According to research conducted by Accenture, 80 percent of the data scientist positions that were created in 2010 and 2011 in the U.S. have not been filled. Indeed, the problem has become acute for many companies as the number of graduates with the required skills isn’t keeping pace with rising demand. In order to meet the demand for these skills by employers, the U.S. will need to increase the number of graduates with requisite skills by as much as 60 percent, according to McKinsey Global Institute.
Not all companies have the deep pockets or resources to engage in a war for talent. According to a 2013 Data Science Salary Survey conducted by O’Reilly Media, the average respondent had a median income of $100,000 and had experience using 10 open source and commercial tools such as R and Python. Those using 15 or more tools had a median annual income of $130,000.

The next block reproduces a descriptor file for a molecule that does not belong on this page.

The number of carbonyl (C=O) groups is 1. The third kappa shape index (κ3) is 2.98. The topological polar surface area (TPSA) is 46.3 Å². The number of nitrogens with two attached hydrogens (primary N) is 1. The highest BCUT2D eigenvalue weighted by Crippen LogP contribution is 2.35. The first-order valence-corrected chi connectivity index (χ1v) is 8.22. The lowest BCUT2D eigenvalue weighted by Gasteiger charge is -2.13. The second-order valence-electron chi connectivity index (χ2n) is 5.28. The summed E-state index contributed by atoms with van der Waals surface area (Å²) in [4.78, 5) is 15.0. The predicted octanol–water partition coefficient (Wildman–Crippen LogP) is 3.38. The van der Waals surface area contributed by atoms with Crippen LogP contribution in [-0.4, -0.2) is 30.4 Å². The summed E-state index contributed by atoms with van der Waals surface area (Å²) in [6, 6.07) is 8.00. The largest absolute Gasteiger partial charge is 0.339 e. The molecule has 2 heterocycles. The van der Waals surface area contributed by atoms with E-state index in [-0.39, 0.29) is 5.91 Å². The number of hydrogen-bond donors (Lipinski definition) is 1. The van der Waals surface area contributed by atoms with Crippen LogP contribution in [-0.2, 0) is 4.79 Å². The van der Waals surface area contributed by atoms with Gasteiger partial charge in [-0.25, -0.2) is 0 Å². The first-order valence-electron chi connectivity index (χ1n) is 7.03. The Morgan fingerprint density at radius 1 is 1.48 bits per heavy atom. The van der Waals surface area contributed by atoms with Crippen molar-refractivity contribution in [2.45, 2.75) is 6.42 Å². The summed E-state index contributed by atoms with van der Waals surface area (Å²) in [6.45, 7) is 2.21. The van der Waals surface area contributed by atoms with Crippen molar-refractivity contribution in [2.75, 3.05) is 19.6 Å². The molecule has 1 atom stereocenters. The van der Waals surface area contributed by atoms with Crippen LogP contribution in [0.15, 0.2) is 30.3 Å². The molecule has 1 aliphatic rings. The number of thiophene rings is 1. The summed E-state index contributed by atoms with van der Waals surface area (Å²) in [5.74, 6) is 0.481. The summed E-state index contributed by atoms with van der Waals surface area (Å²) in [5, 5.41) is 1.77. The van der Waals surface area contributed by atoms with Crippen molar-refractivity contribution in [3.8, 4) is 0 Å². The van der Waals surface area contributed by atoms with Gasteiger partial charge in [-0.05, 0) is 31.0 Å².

To help tackle the skills shortage, some companies—such as AIG—are taking a creative approach by building a “science team” of statisticians, business analysts, project managers, systems architects, and engineers for its property and casualty business. AIG has assembled a team of people who individually lack the full skill sets of data scientists, but who collectively possess them all. For its part, Monster Worldwide has amassed a team of “data crunchers,” statisticians, business analysts, computer scientists, and “navigators” who can explain analytical findings to managers, according to Accenture.
Because so many companies are hard-pressed to find and retain the data science talent they’re looking for, there’s a growing movement afoot for applying crowdsourcing to tackle work demands. Organizations that extend analytical opportunities to a collection of data scientists can utilize the collective insights of a group. Meanwhile, companies that tender data science competitions can incent participants to take part in contests to work on challenges as they vie to create solutions that outperform their peers.
For earlier insight on data scientists, check out this post on whether the need for data scientists will die out.